This entire week has been consumed with speculations and talk about Mr. Nawaz Sharif and his family’s appearance before the Panama case JIT. What was meant to be a simple act of legally binding nature, has been hailed (by one side) has some great deed of personal sacrifice, and (by the other) as an eyewash. And so, it must be asked: was Nawaz Sharif’s appearance before the JIT, or that of his family members, really such a big deal? Was there any other option available to the First Family of PML-N? Did they appear before the JIT as a testament to their belief in accountability? Or were they compelled, reluctantly, by the orders of the honourable Supreme Court of Pakistan?

For many months, the people of Pakistan (in and outside of politics) have asked whether the Prime Minister (and his family members) will be called on to rebut the damning allegation made against them in Panama Leaks. In the initial days of Panama Leaks, it was expected that the Prime Minister would be made to answer before the Parliament (an appropriate and representative forum). However, over time, this option was ruled out because of two things: 1) the Prime Minister’s speech before the Parliament was sketchy (at best), providing no details as to money trail, and 2) PTI took to the streets, demanding that a full disclosure be made before a judicial forum.

Thereafter, as the honourable Supreme Court conducting hearings on the Panama Leaks case, it was once again expected that (perhaps) Mr. Nawaz Sharif and family would (voluntarily) appear before the honourable Court, to clarify the many gaps in their Sindbad-esque story of a Qatari prince, riding through the deserts of Hijaz to come to their rescue.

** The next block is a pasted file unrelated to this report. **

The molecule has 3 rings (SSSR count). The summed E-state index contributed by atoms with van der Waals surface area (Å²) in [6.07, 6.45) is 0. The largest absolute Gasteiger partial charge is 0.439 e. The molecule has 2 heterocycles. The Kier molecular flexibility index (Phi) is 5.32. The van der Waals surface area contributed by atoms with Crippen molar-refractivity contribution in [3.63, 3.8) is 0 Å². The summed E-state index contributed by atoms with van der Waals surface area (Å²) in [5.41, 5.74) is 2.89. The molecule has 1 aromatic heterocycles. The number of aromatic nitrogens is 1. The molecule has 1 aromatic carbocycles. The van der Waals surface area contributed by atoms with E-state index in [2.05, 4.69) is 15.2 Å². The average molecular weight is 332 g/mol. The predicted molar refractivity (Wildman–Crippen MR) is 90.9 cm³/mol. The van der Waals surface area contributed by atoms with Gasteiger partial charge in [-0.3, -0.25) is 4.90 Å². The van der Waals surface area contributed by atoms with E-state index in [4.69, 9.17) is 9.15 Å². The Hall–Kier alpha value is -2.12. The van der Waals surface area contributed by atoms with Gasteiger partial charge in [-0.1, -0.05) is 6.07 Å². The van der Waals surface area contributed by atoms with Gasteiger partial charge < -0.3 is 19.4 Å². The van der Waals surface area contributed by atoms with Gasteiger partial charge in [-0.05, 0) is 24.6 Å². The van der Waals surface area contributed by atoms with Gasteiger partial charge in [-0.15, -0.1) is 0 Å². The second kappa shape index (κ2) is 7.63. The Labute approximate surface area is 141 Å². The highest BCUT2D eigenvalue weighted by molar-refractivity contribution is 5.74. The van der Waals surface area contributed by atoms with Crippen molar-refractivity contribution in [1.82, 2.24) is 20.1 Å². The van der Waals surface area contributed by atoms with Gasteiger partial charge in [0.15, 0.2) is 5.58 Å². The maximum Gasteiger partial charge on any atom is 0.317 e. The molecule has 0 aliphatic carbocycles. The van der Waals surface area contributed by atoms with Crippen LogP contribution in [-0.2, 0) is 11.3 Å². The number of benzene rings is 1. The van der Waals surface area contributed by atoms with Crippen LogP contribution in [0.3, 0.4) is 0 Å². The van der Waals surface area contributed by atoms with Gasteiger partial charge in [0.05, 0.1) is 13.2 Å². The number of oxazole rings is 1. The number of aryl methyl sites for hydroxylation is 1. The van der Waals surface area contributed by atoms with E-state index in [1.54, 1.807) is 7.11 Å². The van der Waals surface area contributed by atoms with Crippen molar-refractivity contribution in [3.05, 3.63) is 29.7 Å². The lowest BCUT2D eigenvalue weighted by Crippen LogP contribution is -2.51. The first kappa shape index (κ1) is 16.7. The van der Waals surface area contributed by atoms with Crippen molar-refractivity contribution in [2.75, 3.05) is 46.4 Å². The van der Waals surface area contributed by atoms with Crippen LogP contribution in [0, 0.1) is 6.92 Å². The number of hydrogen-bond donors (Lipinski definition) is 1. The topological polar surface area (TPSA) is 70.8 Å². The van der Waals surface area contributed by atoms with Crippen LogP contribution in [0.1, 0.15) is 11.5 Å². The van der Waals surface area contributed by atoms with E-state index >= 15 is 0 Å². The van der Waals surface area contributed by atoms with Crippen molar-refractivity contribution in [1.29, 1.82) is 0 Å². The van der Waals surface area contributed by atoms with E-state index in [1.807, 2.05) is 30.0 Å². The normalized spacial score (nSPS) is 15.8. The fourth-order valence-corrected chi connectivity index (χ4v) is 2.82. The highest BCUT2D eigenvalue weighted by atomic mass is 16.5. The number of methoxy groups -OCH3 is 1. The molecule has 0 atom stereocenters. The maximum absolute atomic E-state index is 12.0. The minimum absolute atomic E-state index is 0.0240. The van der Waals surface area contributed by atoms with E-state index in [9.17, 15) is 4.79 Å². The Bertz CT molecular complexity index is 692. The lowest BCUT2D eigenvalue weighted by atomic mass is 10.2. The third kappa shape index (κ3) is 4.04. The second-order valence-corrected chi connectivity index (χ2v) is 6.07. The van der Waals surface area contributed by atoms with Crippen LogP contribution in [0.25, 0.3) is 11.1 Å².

But that did not happen. And, instead, the honorable Supreme Court (in the majority as well as minority judgment) made damning observations that Mr. Nawaz Sharif has “economised with the truth”, and provided “no details of any bank account, any banking transaction or any money trail”. In fact, the majority judgment categorically observed that the Qatari letters, which form the very basis of Sharif family’s defence, “have not been proved in accordance with law, are ex facie based upon hearsay and not substantiated by any credible material, let alone document(s)/evidence.”

Still, even as PML-N members distributed sweets (no one still know why), neither the Prime Minister, nor his family members, appeared any place to substantiate their fantastical claims.

In fact, up until it became clear that the JIT would (inevitably) call members of the Sharif family for testimony, many in the PML-N ranks – e.g. Rana Sanaullah – were adamant that the JIT had “no power” to call upon the Prime Minister.

But we are here now. The JIT called Mr. Nawaz Sharif, his sons, his brother, and maybe a few more are on the list. And this event… this calling to a criminal investigation, is being hailed by PML-N workers (read: servants?) has some sacrificial act of martyrdom.